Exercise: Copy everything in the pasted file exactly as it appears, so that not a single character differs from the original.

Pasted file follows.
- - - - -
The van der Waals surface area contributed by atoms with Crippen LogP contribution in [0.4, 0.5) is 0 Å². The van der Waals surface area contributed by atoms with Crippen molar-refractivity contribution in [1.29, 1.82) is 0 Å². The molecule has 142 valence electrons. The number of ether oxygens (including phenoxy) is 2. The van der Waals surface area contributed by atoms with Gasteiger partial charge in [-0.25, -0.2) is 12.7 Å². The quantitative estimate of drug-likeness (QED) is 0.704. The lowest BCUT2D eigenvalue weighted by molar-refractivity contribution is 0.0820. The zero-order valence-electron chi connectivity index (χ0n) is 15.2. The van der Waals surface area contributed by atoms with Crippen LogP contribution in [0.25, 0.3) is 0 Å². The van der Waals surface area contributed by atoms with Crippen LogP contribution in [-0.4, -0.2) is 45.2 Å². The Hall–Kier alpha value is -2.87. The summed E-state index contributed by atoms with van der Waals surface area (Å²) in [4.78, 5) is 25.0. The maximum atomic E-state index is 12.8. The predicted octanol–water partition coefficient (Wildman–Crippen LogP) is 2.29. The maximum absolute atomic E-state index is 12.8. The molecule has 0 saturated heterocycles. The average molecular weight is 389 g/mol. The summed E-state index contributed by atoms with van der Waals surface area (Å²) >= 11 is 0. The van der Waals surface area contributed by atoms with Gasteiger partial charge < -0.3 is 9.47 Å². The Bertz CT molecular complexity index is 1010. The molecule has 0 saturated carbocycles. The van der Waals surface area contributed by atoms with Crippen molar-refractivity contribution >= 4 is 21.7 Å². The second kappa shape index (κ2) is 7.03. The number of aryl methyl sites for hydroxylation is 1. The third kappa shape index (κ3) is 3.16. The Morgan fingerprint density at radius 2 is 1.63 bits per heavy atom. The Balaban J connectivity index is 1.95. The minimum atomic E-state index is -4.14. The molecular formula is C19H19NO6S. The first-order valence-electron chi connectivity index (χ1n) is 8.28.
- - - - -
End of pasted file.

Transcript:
The van der Waals surface area contributed by atoms with Crippen LogP contribution in [0.4, 0.5) is 0 Å². The van der Waals surface area contributed by atoms with Crippen molar-refractivity contribution in [1.29, 1.82) is 0 Å². The molecule has 142 valence electrons. The number of ether oxygens (including phenoxy) is 2. The van der Waals surface area contributed by atoms with Gasteiger partial charge in [-0.25, -0.2) is 12.7 Å². The quantitative estimate of drug-likeness (QED) is 0.704. The lowest BCUT2D eigenvalue weighted by molar-refractivity contribution is 0.0820. The zero-order valence-electron chi connectivity index (χ0n) is 15.2. The van der Waals surface area contributed by atoms with Crippen LogP contribution in [0.25, 0.3) is 0 Å². The van der Waals surface area contributed by atoms with Crippen LogP contribution in [-0.4, -0.2) is 45.2 Å². The Hall–Kier alpha value is -2.87. The summed E-state index contributed by atoms with van der Waals surface area (Å²) in [4.78, 5) is 25.0. The maximum atomic E-state index is 12.8. The predicted octanol–water partition coefficient (Wildman–Crippen LogP) is 2.29. The maximum absolute atomic E-state index is 12.8. The molecule has 0 saturated heterocycles. The average molecular weight is 389 g/mol. The summed E-state index contributed by atoms with van der Waals surface area (Å²) >= 11 is 0. The van der Waals surface area contributed by atoms with Gasteiger partial charge < -0.3 is 9.47 Å². The Bertz CT molecular complexity index is 1010. The molecule has 0 saturated carbocycles. The van der Waals surface area contributed by atoms with Crippen molar-refractivity contribution >= 4 is 21.7 Å². The second kappa shape index (κ2) is 7.03. The number of aryl methyl sites for hydroxylation is 1. The third kappa shape index (κ3) is 3.16. The Morgan fingerprint density at radius 2 is 1.63 bits per heavy atom. The Balaban J connectivity index is 1.95. The minimum atomic E-state index is -4.14. The molecular formula is C19H19NO6S. The first-order valence-electron chi connectivity index (χ1n) is 8.28.